The formal Electoral College vote is not until December 14, but one country that is delighted by the prospect of a Joe Biden presidency—and, moreover, which has wasted no time in trying to reassert its authority over the world—is China. During the presidential election campaign, I was honored to be asked onto the stage at a Donald Trump re-election rally in Arizona. When I spoke, the strongest point I made to the audience was to ask who else among Western leaders has the courage to stand up to the rapacious Chinese Communist Party if not Donald J. Trump? The crowd roared, knowing full well that Biden would not show such strength in the face of the Chinese threat.
Sadly, they’re already starting to swoop. In the middle of this month, The Guardian newspaper in London had an exclusive story in which Victor Zhang, the vice president of Huawei, stated that in light of Trump’s defeat, Britain should review its decision to ban the telecoms giant from its 5G network. Zhang warned that this decision would have economic repercussions for Britain, adding: “As a global company, we want to work with governments to ensure they have the policies to secure growth. The decision was a political one motivated by U.S. perceptions of Huawei, and not those of the U.K. This is not really motivated by security, but about a trade war between the U.S. and China.”
Or consider the fact that this year, some British politicians have shown a certain amount of moral grit by expressing concerns about new authoritarian security laws in Hong Kong and China’s persecution of its Muslim Uyghur minority in Xinjiang. How have the Chinese reacted? This week, Fang Wenjian, chairman of the Chinese Chamber of Commerce in the U.K. and the Bank of China’s boss, issued another menacing warning. The Sunday Times and City A.M. have both published stories linking him to the threat that any decline in U.K.-China relations could force some Chinese firms out of the U.K. In other words: “Don’t criticize China’s abysmal human rights record, or you risk losing our business.”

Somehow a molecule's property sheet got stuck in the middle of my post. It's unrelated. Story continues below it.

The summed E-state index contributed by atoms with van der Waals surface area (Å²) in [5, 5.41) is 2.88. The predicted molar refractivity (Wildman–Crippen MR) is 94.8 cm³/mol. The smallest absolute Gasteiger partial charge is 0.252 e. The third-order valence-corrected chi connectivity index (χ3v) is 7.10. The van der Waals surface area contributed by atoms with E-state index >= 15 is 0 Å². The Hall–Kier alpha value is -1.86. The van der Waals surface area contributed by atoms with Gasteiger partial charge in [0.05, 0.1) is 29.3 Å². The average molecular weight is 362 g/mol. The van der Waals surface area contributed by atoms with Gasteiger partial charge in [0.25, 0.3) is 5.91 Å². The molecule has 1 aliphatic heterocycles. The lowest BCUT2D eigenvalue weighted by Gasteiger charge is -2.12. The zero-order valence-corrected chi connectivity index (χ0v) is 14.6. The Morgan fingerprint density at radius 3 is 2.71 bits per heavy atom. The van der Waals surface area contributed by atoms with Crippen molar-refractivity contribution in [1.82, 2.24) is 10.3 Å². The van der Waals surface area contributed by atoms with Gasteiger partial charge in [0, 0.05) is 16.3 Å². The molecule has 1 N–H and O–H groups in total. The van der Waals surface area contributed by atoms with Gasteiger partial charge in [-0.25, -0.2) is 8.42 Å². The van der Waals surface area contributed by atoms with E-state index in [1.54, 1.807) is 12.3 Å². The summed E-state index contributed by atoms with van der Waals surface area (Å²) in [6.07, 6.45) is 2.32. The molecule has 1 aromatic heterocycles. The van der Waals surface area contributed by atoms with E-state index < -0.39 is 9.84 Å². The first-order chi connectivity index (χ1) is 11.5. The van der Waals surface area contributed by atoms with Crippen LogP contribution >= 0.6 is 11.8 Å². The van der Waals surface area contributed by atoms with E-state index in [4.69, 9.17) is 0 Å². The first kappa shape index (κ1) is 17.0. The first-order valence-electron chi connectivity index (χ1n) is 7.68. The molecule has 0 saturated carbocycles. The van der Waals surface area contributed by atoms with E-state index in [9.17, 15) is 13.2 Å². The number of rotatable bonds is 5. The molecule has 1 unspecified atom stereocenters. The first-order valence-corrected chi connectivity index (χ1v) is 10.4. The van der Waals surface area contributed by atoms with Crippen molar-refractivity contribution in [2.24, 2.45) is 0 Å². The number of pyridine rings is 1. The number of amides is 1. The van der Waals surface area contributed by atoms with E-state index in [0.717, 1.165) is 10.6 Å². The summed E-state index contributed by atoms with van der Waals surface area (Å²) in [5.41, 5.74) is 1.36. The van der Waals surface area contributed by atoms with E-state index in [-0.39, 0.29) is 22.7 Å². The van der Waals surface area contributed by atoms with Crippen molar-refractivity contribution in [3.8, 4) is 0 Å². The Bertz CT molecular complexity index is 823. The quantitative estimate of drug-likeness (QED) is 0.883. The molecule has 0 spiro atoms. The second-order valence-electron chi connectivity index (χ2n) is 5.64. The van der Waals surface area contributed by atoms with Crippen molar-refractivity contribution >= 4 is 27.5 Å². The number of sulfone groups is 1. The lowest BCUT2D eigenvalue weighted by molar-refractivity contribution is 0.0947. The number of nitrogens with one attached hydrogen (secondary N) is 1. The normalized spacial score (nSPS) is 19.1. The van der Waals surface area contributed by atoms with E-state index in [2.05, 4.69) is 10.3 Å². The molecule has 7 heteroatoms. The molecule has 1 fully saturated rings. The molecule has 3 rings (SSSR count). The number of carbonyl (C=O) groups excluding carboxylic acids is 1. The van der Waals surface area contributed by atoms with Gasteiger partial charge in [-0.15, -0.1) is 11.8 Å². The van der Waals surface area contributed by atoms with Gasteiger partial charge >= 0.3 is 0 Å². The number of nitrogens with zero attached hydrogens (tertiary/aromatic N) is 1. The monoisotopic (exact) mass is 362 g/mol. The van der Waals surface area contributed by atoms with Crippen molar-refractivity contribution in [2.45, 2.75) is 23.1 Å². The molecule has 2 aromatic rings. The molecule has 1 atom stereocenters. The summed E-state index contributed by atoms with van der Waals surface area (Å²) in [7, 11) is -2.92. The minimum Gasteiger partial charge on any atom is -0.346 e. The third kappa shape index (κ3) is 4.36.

Alarms bells are also ringing because of Citiking International, a Chinese-backed private equity firm with offices around the world and, it has been reported, possible ties to the Chinese Communist Party. It is trying to buy Eclipse Aerospace, a small firm based in Albuquerque, New Mexico, that employs 65 people. According to Defense News, Eclipse Aerospace produces “very light jets” that are used for intelligence, surveillance and reconnaissance. Defense News states that its planes feature “sophisticated avionics, engines (originally designed for cruise missiles) and a full authority digital engine control system that all contain sensitive national security design information.” Everybody should be deeply worried about the Chinese having access to this sensitive technology, for obvious reasons.
We should also reflect on what just recently happened with respect to Hong Kong. Britain, America, Australia, New Zealand and Canada—the so-called “Five Eyes” alliance—raised concerns about China silencing critics there by introducing new rules that allow Beijing to disqualify elected legislators. The BBC reported that the Chinese foreign minister Zhao Lijian’s response to the “Five Eyes” alliance’s stated concerns was ominous: “They should be careful, or their eyes will be plucked out.” He also said that the Chinese “never make trouble, and are never afraid of anything,” adding that it does not matter if the alliance had “five or 10 eyes.”
This is the language of a thuggish mafia don. Who would wish to have anything to do with an individual who spoke in such a way?
The fact is, China has ruined the world in 2020 by its reckless handling of COVID-19. For this, it ought to pay very heavy reparations. It will not. Instead, the reverse is happening. China’s economy is powering ahead, and its leaders are bullying weaker Western nations. With Trump all but gone from the White House, and faltering Joe Biden preparing to move in, it now looks as though China’s quest for world domination is back on track. What a calamity.